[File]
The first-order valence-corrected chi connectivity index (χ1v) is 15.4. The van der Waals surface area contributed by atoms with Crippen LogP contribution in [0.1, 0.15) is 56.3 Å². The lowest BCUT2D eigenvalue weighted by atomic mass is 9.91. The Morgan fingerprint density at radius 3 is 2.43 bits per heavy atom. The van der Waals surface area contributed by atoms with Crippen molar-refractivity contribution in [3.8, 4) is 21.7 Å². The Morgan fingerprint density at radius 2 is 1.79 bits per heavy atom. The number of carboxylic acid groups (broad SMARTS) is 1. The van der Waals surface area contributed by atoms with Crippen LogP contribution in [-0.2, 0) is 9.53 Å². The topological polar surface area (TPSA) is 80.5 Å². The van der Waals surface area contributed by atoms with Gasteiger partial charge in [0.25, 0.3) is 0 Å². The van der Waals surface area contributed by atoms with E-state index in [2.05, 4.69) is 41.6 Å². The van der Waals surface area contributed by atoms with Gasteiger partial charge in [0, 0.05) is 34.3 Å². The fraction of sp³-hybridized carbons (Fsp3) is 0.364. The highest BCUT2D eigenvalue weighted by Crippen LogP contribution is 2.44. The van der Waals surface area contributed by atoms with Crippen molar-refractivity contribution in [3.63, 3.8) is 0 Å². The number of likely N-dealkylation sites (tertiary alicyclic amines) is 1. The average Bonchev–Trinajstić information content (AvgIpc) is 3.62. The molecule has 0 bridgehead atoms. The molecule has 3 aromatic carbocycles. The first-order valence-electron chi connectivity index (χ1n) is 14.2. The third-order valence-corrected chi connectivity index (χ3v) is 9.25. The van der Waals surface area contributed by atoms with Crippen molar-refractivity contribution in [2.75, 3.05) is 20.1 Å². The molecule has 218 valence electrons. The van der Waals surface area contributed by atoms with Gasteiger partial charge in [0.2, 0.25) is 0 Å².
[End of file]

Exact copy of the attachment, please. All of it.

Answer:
The first-order valence-corrected chi connectivity index (χ1v) is 15.4. The van der Waals surface area contributed by atoms with Crippen LogP contribution in [0.1, 0.15) is 56.3 Å². The lowest BCUT2D eigenvalue weighted by atomic mass is 9.91. The Morgan fingerprint density at radius 3 is 2.43 bits per heavy atom. The van der Waals surface area contributed by atoms with Crippen molar-refractivity contribution in [3.8, 4) is 21.7 Å². The Morgan fingerprint density at radius 2 is 1.79 bits per heavy atom. The number of carboxylic acid groups (broad SMARTS) is 1. The van der Waals surface area contributed by atoms with Crippen LogP contribution in [-0.2, 0) is 9.53 Å². The topological polar surface area (TPSA) is 80.5 Å². The van der Waals surface area contributed by atoms with Gasteiger partial charge in [0.25, 0.3) is 0 Å². The van der Waals surface area contributed by atoms with E-state index in [2.05, 4.69) is 41.6 Å². The van der Waals surface area contributed by atoms with Gasteiger partial charge in [0, 0.05) is 34.3 Å². The fraction of sp³-hybridized carbons (Fsp3) is 0.364. The highest BCUT2D eigenvalue weighted by Crippen LogP contribution is 2.44. The van der Waals surface area contributed by atoms with Crippen molar-refractivity contribution in [3.63, 3.8) is 0 Å². The number of likely N-dealkylation sites (tertiary alicyclic amines) is 1. The average Bonchev–Trinajstić information content (AvgIpc) is 3.62. The molecule has 0 bridgehead atoms. The molecule has 3 aromatic carbocycles. The first-order valence-electron chi connectivity index (χ1n) is 14.2. The third-order valence-corrected chi connectivity index (χ3v) is 9.25. The van der Waals surface area contributed by atoms with Crippen molar-refractivity contribution in [2.75, 3.05) is 20.1 Å². The molecule has 218 valence electrons. The van der Waals surface area contributed by atoms with Gasteiger partial charge in [0.2, 0.25) is 0 Å².